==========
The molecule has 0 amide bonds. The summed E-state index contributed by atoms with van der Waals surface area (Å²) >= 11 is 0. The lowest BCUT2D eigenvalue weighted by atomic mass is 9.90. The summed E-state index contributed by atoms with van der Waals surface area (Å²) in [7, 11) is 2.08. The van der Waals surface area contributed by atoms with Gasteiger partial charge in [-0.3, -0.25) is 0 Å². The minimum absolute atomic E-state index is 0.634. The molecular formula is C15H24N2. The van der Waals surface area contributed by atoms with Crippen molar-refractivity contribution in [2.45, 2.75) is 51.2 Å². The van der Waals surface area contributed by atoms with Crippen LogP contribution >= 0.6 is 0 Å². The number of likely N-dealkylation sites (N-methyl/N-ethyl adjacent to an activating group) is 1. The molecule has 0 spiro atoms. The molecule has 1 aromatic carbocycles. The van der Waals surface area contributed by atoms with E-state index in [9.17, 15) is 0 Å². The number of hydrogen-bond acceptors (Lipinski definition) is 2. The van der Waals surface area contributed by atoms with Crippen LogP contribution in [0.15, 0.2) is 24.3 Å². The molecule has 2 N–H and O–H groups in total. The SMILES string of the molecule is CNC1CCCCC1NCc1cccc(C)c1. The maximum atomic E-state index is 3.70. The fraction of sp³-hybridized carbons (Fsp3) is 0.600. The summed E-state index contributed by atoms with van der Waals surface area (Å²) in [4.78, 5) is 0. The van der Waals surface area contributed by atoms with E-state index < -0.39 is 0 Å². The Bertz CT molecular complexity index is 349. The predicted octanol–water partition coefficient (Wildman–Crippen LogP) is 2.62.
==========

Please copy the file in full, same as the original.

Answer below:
The molecule has 0 amide bonds. The summed E-state index contributed by atoms with van der Waals surface area (Å²) >= 11 is 0. The lowest BCUT2D eigenvalue weighted by atomic mass is 9.90. The summed E-state index contributed by atoms with van der Waals surface area (Å²) in [7, 11) is 2.08. The van der Waals surface area contributed by atoms with Gasteiger partial charge in [-0.3, -0.25) is 0 Å². The minimum absolute atomic E-state index is 0.634. The molecular formula is C15H24N2. The van der Waals surface area contributed by atoms with Crippen molar-refractivity contribution in [2.45, 2.75) is 51.2 Å². The van der Waals surface area contributed by atoms with Crippen LogP contribution >= 0.6 is 0 Å². The number of likely N-dealkylation sites (N-methyl/N-ethyl adjacent to an activating group) is 1. The molecule has 0 spiro atoms. The molecule has 1 aromatic carbocycles. The van der Waals surface area contributed by atoms with E-state index in [9.17, 15) is 0 Å². The number of hydrogen-bond acceptors (Lipinski definition) is 2. The van der Waals surface area contributed by atoms with Crippen LogP contribution in [0.15, 0.2) is 24.3 Å². The molecule has 2 N–H and O–H groups in total. The SMILES string of the molecule is CNC1CCCCC1NCc1cccc(C)c1. The maximum atomic E-state index is 3.70. The fraction of sp³-hybridized carbons (Fsp3) is 0.600. The summed E-state index contributed by atoms with van der Waals surface area (Å²) in [4.78, 5) is 0. The van der Waals surface area contributed by atoms with E-state index < -0.39 is 0 Å². The Bertz CT molecular complexity index is 349. The predicted octanol–water partition coefficient (Wildman–Crippen LogP) is 2.62.